I know this is not about Japanese culture, but there are a few nods to some Japanese composers.
I finished working on the latest cut of the soundtrack for the upcoming film, “Ragman,” based on a short story by Walter Wangerin, Jr. In this soundtrack, I was surprised by how many composers and themes had influenced what I was doing. I found myself echoing themes by Maurice Durufle, Jan Bender, Richard Wienhorst, Ralph Vaughan William, Ryuichi Sakamoto, as well as Yoko Kanno. I hope you enjoy, and please let me know what you think. The film will premiere at Concordia Seminary in a few weeks.
Much of the formation of my musical sensibilities happened while I studied music at Valparaiso University and Juilliard. I fell in love with Franck, Durufle, Dupre, Poulenc, Howells, I learned so much about sacred music and 20th century reinterpretations of plain chant and other Gregorian themes, that these themes became part of my DNA when I write.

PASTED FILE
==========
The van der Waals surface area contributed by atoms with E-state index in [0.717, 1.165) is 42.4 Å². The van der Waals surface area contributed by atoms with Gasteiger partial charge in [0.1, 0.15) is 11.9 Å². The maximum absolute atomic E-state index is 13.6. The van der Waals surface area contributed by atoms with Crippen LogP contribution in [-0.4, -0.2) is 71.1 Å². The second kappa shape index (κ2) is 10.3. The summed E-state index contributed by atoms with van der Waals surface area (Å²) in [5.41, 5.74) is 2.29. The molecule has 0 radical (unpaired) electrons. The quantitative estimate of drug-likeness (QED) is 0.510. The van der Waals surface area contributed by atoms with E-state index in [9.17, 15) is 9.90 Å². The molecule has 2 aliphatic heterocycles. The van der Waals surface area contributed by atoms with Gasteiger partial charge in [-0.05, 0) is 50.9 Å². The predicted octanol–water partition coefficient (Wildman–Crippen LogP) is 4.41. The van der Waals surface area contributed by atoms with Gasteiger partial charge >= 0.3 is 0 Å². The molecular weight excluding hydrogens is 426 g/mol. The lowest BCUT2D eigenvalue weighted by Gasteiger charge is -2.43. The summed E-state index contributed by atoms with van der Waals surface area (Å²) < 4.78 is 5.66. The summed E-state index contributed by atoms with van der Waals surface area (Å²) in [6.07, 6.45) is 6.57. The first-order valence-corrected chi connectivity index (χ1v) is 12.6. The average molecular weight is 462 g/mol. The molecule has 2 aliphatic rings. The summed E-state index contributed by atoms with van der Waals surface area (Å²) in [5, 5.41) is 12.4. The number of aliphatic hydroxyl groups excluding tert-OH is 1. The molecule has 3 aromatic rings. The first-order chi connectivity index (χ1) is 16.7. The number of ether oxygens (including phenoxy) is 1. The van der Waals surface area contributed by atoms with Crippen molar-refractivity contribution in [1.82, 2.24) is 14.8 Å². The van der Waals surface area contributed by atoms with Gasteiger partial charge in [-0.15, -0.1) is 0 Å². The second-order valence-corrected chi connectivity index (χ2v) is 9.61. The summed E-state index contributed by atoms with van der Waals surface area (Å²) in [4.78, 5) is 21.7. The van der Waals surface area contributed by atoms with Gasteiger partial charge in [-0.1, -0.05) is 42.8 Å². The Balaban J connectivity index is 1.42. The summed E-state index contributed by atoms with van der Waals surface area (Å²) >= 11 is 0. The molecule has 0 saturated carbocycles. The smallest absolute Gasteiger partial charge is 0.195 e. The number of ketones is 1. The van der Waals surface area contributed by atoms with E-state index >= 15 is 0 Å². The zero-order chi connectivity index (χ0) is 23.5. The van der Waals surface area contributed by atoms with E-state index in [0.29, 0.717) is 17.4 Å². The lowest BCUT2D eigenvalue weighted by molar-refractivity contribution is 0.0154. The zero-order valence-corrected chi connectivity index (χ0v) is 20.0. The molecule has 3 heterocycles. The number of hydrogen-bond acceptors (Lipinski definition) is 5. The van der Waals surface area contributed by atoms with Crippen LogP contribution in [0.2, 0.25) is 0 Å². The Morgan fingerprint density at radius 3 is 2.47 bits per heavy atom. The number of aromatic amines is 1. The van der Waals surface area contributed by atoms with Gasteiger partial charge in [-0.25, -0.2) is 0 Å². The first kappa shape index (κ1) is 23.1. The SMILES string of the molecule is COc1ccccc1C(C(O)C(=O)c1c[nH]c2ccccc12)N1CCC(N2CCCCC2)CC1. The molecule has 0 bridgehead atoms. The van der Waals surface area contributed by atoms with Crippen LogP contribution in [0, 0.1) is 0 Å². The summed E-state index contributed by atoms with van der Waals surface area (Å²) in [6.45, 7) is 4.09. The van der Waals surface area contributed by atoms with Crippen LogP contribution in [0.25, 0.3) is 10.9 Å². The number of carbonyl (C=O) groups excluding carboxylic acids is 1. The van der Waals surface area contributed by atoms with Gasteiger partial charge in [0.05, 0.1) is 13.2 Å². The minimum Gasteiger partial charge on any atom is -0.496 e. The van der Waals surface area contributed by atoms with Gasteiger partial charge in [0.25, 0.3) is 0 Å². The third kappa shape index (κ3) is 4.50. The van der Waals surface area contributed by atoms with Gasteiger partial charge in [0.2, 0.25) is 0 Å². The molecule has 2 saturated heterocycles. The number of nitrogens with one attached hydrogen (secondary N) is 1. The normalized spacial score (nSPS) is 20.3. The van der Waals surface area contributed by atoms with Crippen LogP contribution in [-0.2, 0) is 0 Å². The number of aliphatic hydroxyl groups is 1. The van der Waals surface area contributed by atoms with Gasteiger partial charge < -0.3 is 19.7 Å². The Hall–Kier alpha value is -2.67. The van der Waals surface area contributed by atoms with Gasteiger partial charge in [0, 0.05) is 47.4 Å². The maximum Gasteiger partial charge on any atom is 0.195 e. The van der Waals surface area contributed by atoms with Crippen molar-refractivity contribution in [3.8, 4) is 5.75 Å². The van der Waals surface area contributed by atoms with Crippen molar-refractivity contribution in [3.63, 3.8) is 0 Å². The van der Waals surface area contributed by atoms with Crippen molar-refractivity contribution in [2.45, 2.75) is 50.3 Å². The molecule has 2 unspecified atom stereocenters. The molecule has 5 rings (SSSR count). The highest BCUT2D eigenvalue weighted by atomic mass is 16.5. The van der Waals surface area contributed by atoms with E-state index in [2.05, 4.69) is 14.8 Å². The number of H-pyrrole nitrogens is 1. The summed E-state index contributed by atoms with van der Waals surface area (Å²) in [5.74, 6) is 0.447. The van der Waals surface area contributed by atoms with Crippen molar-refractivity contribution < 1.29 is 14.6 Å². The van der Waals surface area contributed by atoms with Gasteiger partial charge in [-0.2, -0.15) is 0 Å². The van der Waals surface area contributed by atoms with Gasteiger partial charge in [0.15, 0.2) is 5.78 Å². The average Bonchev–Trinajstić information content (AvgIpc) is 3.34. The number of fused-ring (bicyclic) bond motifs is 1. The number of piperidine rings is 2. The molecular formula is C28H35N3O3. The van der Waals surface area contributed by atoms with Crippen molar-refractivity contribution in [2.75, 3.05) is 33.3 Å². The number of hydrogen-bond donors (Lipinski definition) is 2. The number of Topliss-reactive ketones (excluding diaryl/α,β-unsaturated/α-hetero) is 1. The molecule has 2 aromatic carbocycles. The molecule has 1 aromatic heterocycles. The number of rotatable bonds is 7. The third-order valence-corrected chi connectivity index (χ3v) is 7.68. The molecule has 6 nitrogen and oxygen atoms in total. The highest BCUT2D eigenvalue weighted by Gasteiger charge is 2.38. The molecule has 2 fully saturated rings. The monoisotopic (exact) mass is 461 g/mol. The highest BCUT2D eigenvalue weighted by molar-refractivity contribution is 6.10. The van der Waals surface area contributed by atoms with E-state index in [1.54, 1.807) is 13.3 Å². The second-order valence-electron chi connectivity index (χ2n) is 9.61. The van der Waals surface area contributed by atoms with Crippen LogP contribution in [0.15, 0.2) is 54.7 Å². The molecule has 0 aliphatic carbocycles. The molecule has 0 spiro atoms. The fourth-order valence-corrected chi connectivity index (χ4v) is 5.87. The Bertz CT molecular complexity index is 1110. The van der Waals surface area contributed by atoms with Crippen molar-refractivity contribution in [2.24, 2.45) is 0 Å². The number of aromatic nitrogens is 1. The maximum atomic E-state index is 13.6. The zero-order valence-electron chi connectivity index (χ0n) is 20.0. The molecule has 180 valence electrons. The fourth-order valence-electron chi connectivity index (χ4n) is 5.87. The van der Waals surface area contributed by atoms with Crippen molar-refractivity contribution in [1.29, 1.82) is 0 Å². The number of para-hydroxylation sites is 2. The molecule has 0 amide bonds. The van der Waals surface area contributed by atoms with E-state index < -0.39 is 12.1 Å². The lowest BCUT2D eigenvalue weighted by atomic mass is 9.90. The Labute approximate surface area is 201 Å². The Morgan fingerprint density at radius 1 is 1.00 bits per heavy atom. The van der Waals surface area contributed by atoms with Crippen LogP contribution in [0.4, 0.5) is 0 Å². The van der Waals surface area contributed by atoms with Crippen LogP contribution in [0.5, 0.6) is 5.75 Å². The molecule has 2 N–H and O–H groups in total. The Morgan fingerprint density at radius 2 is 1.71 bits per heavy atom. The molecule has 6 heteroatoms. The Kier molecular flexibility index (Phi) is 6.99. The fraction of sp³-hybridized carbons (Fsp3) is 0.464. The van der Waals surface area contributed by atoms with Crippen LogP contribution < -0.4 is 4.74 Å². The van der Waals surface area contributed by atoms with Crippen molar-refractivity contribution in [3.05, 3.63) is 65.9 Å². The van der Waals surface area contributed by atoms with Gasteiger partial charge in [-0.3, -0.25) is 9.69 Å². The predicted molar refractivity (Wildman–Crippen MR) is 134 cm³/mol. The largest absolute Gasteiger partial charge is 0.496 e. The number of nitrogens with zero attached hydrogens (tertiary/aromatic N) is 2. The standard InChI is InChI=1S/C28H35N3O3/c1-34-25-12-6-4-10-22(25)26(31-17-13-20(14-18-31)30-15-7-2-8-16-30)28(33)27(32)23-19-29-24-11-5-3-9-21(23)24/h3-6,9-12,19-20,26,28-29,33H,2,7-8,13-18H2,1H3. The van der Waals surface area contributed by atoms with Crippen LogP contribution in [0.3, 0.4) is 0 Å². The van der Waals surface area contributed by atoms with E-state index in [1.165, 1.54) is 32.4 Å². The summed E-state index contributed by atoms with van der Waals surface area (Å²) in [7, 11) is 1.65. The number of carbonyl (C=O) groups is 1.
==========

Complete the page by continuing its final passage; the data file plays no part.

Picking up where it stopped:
In his introduction to BTTB, Sakamoto talked about the importance of melodies and creating memorable melodies. I read this the summer after I had a course in counterpoint; when I realized the importance of just having melodies that speak and tell a story, whether it’s a hymn or a movie soundtrack, or even background music, I had a paradigm shift in my composition style. Rather than focusing on the rigitiy of tonal harmony, I “climbed the steps to Parnassus” and learned to focus on linear, modal phrases much more than the straight tonality of traditional styles. Blending these things together gave me a whole new pallet, for which I became most thankful.